Venous thrombosis: what it is, how to treat it and how to prevent it
Venous thrombosis is a fairly common occurrence in a blood vessel, and if detected early it can be treated successfully
As the name suggests, venous thrombosis affects the veins: a blood clot (thrombus) forms in the veins, occluding the blood vessel and cutting off circulation.
Venous thrombosis usually occurs in the arms or legs; more rarely the deep veins of the abdomen may be involved.
If the thrombosis affects the deep veins we have deep vein thrombosis, otherwise – if the superficial veins are involved – we speak of phlebitis.
What are the causes of venous thrombosis?
Deep vein thrombosis can be linked to the presence of chronic disease or trauma or occur as a result of prolonged immobility or during pregnancy or excessive muscle exercise.
Phlebitis, on the other hand, can be the result of an intravenous injection or a blood sample.
What are the symptoms of venous thrombosis?
Venous thrombosis in the leg is manifested by swelling, cramp-like pain and redness of the affected area.
If it is phlebitis, a hard, painful, red cord may appear on the skin at a vein.
The symptoms are not always so clear: sometimes there is only pain and a slight difference in circumference between one leg and the other.
Venous thrombosis in the arm is rarer, however, affecting more people who exert themselves with their arms, such as athletes.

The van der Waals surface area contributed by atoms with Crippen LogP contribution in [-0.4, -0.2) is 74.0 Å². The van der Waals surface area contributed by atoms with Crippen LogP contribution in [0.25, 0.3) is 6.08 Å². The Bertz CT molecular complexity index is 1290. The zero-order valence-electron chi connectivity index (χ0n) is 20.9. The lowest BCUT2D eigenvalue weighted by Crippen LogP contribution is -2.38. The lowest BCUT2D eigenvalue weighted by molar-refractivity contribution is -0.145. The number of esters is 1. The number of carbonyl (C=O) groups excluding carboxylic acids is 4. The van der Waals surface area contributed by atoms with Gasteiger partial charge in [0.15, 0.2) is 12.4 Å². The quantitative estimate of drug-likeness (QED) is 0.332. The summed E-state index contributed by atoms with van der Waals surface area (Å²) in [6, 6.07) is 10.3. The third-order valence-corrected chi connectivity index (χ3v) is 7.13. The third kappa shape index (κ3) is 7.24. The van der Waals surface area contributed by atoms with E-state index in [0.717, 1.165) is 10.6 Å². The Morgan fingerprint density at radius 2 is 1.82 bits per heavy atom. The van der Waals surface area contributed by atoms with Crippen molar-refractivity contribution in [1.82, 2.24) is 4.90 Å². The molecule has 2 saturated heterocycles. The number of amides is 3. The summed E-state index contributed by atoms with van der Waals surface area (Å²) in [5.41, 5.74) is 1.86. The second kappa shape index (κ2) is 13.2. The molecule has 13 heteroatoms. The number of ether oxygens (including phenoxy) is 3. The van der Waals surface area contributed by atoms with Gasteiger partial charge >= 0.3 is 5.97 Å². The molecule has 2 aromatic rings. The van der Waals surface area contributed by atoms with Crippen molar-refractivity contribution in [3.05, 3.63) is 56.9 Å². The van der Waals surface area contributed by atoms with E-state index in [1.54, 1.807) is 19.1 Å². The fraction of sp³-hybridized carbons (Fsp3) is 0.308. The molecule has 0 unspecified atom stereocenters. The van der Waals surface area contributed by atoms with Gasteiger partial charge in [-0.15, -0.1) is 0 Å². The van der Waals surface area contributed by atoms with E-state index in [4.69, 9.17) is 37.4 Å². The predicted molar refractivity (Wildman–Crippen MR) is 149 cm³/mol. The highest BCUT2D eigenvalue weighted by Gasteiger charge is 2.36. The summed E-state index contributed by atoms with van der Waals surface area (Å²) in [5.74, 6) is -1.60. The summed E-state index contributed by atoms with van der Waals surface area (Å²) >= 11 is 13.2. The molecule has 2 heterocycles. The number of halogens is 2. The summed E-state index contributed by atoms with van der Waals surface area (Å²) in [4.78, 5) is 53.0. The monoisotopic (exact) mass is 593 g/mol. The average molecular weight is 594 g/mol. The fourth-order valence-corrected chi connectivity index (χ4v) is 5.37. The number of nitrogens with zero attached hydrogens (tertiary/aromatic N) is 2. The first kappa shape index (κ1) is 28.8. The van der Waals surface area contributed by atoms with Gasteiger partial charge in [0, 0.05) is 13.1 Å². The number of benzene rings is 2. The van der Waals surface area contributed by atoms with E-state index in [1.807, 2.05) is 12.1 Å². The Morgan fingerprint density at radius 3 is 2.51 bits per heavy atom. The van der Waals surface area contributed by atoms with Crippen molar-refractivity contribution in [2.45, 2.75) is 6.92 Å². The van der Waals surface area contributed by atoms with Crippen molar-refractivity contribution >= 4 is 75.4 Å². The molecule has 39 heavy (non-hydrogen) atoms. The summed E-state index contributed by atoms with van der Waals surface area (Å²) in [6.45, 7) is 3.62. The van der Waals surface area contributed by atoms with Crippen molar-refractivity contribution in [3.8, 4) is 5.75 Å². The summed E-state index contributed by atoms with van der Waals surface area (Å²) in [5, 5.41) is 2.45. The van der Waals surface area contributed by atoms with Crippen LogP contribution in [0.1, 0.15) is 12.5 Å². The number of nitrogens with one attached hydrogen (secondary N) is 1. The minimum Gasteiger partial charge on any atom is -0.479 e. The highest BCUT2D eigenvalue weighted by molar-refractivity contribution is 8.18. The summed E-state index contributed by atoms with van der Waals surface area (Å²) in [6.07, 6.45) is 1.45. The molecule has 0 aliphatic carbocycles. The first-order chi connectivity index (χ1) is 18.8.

It can manifest itself as swelling, pain, paleness of the arm or hand.
How is venous thrombosis diagnosed?
In the presence of the symptoms described, it is advisable to go to the emergency room.
The diagnosis is made using echocolordoppler, the only test that can confirm or exclude the presence of a thrombus in the vein.
It is important to go to the emergency room as soon as possible if chest pain, shortness of breath, tachycardia, coughing with traces of blood also occur: a pulmonary embolism is possible.
Deep vein thrombosis becomes particularly serious when it causes pulmonary embolism (40% of cases of deep vein thrombosis go undiagnosed and therefore untreated).
Part of the clot formed in a vein breaks off and reaches the heart and from there the lung, blocking all or part of the circulation until it causes a pulmonary infarction, i.e. the death of a portion of the lung, with important respiratory consequences, sometimes even fatal.
How is venous thrombosis treated?
Early diagnosis is essential for correct and immediate treatment.
The therapy is usually pharmacological, based on anticoagulants, drugs capable of thinning the blood.
If left untreated, thrombosis can degenerate into post-phlebitic syndrome, a serious and disabling condition that manifests itself as swelling, varicose veins, dark spots on the skin, ulcers and difficulty in walking.
How can it be prevented?
It is also advisable to wear elastic stockings during the day, raise the feet of the bed about ten centimetres (not the mattress), take daily exercise, avoid exposing the legs to heat sources, scrupulously follow the therapy provided by your doctor and report any symptoms or complaints.